A steely-eyed Russian insurgent sits in a dingy tunnel, patiently loading rounds into an AK-47 magazine.
From far above the tunnel, the viewer can hear the sound of distant, muffled explosions. The blasts are slight, but reverberate through the brick walls and shake dust from an overhead crevice. Propaganda leaflets litter the floor.
The insurgent is preparing for war in a fictional, future Ukraine taken over by right-wing extremists.
One leaflet shows an expanded Ukraine that’s grown to absorb the neighboring Russian province of Krasnodar Krai. A Wolfsangel—a hooked neo-Nazi symbol used by the far right—can be seen emblazoned over Ukraine, rendered in black.
The insurgent loads the last bullet and slaps the magazine into his rifle. He chambers a round with a ka-chun” sound. He stands up—his boot stomping on the leaflets—and heads for the stairs. A relaxing Russian song styled after Cuban jazz plays in the background.
It’s all fiction, but it’s an unnerving bit of propaganda that’s spread through Russian social media in recent weeks.
Entitled They Came in Vain, the video first made an appearance last month on a YouTube channel called Donetsk Partizan … and proceeded to rack up more than a half-million views.
It has fairly good production values, indicating some time went into making it. But it’s nothing a high-definition camera and some competently arranged lighting couldn’t do.
The video is also consistent with how Russia’s state-owned media has portrayed the conflict with Ukraine. The way the video presents the situation, Russia is under threat from an expansionist, neo-fascist Ukraine with its eyes on expanding its territory at Russia’s expense.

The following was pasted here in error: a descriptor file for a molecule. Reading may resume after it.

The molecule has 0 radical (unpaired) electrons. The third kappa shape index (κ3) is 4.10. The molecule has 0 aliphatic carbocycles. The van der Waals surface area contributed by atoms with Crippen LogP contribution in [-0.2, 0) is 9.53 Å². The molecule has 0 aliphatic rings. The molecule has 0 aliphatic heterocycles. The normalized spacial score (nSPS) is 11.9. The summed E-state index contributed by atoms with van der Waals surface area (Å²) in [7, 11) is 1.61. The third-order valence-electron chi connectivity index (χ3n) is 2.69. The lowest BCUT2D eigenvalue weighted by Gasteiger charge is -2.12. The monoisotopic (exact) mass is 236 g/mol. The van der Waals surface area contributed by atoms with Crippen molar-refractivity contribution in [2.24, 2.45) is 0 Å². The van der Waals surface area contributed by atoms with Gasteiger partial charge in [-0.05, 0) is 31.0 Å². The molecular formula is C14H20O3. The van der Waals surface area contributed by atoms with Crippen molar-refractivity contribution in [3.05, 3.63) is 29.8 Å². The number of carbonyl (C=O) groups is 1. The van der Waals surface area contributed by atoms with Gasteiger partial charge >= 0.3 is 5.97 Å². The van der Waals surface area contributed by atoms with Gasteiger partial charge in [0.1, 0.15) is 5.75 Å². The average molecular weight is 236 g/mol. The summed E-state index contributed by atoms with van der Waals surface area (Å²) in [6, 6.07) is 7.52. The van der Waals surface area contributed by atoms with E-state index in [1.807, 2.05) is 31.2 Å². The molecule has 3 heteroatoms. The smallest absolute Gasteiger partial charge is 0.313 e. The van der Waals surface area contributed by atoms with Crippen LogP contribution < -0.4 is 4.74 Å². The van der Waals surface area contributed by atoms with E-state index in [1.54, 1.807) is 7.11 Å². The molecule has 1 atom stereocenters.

“But what the story is about is rather a sort of continuation of World War II in the near future, when there exists a pro-Russian ‘Donetsk Republic,’ as indicated by the passport of the die-hard partisan fighter,” blogged Lars Gyllenhaal, a Swedish military historian.
As propaganda, it has a loose connection to the facts. Ukraine’s new government quickly moved to marginalize the far right, which was a prominent force in street fighting, but which then proceeded to splinter in the wake of the Maidan revolution.
Crimea is also shown as part of the new fascist Ukraine. But it’s worth noting the video was released after Russia invaded Crimea. And the idea of Ukraine successfully invading and annexing Russian territory is both politically ludicrous and militarily impossible.
However, the video also represents a heightening of violent symbolism.
Another video posted one week ago shows an interview with a Ukrainian right-wing activist taken from a BBC documentary interposed with a pro-Russian insurgent readying a hand grenade.
The videos are also eerily beginning to merge with reality.
In recent days, gunmen seized the police headquarters in the eastern Ukrainian city of Luhansk. Ukrainian special forces arrested around 70 protesters who seized an administration building in Kharkiv, also in Ukraine’s east.
But in the southeastern city of Donetsk, separatists took control of the city’s administration building before declaring an independent “Donetsk People’s Republic,” in addition to flying the secessionist state’s tricolor black, blue and red flag.
This is dangerous ground. Tens of thousands of Russian soldiers are still just across the border and in Crimea. If Ukraine moves troops to retake these buildings, Russia may intervene.
“We call for the immediate cessation of any military preparations, which are fraught with the risk of unleashing civil war,” Russia’s foreign ministry said in a statement, according to The Wall Street Journal.
But secessionist propaganda is also glamorizing the possibility. The danger of propaganda is that once you start envisioning—and agitating—for a conflict, you make that conflict more likely.